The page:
The FIRST SUBSTITUTE has repeated the first flag in
CHARLIE has horizontal stripes--a berthing
compartment has tiers of horizontal bunks. Anything
the hoist, and the SECOND SUBSTITUTE has
watertight is completely enclosed--the blue square of
repeated the second flag in the hoist.
WHISKEY completely encloses the white square,
Substitutes are not used to repeat other substitutes,
which completely encloses the red square. That leaves
but they can repeat the flag that a substitute represents.
TANGO, the flag with the vertical stripes. You could
The tackline is not repeated. Therefore, when you count
also remember TANGO as being similar to the flag of
to determine which flag the substitute represents, do not
France (the stripes are in reverse order). You can make
include the tackline in the count.
up any number of such things to jog your memory. They
Substitutes are also used as absentee pennants when
do not have to be logical. Often, the more exaggerated
a ship is not under way. They are flown from sunrise to
or silly they are, the easier they are to remember. Here's
sunset on the yardarms of the mainmast and indicate the
an example: "Gee, what a lot of stripes," for GOLF.
absence of embarked officers and officials for less than
The numbered flags are easy. From 1 through 9, the
basic colors, red, yellow, and blue, are repeated in that
The FIRST SUBSTITUTE flown outboard at the
order. The firrst three have horizontal stripes, the next
starboard yardarm indicates the absence of the flag
three have diagonal stripes, and 7, 8, and 9 have vertical
officer or unit commander whose flag or pennant is
stripes. Take one good look at zero. You are not apt to
flying on the ship.
The SECOND SUBSTITUTE is the chief of staff's
Numeral flags are used along with alphabet flags
absentee pennant and is flown inboard at the port
and special pennants in flag signals, but numeral
yardarm. When displayed with the THIRD
pennants are used only in call signs. The special flags
SUBSTITUTE, it must be inboard.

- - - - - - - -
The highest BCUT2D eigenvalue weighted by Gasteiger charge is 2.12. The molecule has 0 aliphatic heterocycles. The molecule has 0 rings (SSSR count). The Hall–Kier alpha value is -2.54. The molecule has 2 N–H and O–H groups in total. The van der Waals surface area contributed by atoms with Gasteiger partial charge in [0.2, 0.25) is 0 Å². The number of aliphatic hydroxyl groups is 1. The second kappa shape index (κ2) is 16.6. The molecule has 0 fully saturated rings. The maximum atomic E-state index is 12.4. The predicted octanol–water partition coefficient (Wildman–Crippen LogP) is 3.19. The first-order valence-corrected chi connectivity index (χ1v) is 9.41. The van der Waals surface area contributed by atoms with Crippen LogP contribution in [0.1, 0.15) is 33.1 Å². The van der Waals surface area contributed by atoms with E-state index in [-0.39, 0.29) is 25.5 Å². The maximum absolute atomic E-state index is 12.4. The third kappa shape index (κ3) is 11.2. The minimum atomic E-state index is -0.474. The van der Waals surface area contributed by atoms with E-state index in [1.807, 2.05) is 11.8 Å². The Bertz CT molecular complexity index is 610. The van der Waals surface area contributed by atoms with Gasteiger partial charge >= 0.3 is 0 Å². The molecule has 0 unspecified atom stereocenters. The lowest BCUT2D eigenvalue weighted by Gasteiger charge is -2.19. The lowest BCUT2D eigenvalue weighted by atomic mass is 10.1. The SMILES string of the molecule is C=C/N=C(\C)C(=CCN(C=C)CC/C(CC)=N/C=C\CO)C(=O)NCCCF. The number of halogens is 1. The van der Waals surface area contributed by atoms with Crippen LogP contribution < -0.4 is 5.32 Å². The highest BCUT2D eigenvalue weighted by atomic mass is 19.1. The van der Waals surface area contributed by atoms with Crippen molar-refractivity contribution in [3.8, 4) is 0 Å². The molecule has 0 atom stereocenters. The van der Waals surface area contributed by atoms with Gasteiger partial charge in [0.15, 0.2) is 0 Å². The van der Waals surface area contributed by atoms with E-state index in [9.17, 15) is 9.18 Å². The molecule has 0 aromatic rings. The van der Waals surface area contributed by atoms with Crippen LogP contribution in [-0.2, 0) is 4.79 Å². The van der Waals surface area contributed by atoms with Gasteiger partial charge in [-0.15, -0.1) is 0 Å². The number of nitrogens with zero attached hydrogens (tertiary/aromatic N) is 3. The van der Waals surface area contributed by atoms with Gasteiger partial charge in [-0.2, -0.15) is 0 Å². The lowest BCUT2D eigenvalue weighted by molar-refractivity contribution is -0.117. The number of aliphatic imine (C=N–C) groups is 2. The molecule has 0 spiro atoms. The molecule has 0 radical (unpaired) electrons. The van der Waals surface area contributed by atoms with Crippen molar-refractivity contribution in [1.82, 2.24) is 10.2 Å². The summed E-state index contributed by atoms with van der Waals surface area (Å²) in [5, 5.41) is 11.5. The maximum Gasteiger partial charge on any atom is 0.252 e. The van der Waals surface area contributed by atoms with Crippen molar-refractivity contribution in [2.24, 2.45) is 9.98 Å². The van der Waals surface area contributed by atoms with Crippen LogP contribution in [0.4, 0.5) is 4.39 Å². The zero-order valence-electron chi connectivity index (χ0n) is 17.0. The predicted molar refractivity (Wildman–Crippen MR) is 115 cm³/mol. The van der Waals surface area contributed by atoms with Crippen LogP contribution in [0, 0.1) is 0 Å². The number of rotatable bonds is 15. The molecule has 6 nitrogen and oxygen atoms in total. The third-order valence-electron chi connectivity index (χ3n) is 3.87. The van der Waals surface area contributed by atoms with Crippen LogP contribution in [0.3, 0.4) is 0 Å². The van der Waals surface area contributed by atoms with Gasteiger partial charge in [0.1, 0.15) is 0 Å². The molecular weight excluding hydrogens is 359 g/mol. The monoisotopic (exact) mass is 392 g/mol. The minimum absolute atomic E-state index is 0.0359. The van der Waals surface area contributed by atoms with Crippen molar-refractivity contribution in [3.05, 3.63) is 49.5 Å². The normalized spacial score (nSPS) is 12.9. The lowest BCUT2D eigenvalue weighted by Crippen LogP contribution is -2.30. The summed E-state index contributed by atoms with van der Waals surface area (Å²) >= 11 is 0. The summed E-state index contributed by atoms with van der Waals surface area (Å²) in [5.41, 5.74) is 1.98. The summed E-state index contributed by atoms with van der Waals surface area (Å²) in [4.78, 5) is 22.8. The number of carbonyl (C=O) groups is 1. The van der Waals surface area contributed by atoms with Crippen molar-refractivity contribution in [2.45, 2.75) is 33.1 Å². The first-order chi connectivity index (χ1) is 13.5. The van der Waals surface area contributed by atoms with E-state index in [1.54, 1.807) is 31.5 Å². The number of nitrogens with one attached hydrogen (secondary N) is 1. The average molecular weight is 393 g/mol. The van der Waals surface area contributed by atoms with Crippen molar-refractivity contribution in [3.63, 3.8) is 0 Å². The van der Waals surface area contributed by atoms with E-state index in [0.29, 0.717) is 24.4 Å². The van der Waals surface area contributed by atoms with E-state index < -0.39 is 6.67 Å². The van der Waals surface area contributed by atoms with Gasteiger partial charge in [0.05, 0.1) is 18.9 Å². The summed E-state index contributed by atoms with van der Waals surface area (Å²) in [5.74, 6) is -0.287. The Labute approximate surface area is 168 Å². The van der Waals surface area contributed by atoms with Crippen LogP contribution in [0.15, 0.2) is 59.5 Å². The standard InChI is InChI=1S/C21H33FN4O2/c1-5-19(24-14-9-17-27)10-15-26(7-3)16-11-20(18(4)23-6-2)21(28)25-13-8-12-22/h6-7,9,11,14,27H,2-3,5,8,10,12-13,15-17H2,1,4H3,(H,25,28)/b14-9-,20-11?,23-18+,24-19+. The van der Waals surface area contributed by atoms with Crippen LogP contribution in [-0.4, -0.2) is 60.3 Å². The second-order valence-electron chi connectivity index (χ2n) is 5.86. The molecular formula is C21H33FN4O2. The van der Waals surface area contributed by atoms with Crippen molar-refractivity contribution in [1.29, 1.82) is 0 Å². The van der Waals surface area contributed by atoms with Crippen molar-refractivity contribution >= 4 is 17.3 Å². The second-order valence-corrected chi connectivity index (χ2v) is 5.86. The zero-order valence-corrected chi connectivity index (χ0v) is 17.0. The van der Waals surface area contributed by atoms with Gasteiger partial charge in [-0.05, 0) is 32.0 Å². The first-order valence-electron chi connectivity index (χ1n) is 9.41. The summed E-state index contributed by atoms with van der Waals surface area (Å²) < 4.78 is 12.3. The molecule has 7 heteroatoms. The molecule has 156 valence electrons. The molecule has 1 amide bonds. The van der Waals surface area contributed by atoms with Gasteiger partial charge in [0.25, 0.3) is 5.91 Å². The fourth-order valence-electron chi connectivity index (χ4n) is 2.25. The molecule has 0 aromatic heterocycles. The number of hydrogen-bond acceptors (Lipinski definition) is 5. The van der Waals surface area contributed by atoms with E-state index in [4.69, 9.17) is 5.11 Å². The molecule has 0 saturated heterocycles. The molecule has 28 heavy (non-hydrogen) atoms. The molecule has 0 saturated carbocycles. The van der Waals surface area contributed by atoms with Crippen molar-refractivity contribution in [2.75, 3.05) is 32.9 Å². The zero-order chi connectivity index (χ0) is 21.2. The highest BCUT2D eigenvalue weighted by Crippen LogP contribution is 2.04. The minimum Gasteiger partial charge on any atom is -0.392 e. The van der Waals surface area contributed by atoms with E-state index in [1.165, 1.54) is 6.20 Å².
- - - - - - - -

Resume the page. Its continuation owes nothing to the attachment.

and pennants are used in tactical maneuvers to direct
changes in position, speed, formation, and course; to
The THIRD SUBSTITUTE is the captain's
indicate units; and to designate specific units.
absentee pennant. It is flown outboard from the port
yardarm. If the captain is absent over 72 hours, this
pennant indicates the absence of the executive officer.
Substitutes are used to prevent alphabet flags,
The FOURTH SUBSTITUTE indicates the
absence of the civil or military official whose flag is
numeral flags, or numeral pennants from appearing
flying on the ship. It flies from the inboard starboard
more than once in the same hoist. They are what their
name implies--substitutes for other flags or pennants
yardarm. When displayed with the first substitute, it
already used in the hoist.
must be inboard.
FIRST SUBSTITUTE repeats the first flag or
pennant in the hoist.
SECOND SUBSTITUTE repeats the second
In the absence of a commanding officer
flag or pennant in the hoist.
who is acting as a temporary unit commander,
THIRD SUBSTITUTE repeats the third flag or
both absentee pennants are displayed.
pennant in the hoist.
FOURTH SUBSTITUTE repeats the fourth flag
or pennant in the hoist.
Many one-flag signals are used in the Navy. Small
vessels, which do not maintain a constant signal watch
If you wanted to send the signal CHARLIE
while in port, frequently rely on the Petty Officer of the
BRAVO BRAVO CHARLIE, it would read from the top
Watch to recognize some of these signals or to rouse out
a QM or SM when needed. Of course, INDIA flying at
the dip on an approaching vessel requires breaking out
deckhands, not a Signalman, because INDIA shows that
the ship is coming alongside. Every sailor should know
at least the few signals listed here. (Except where noted,
these signals are flown where best seen.)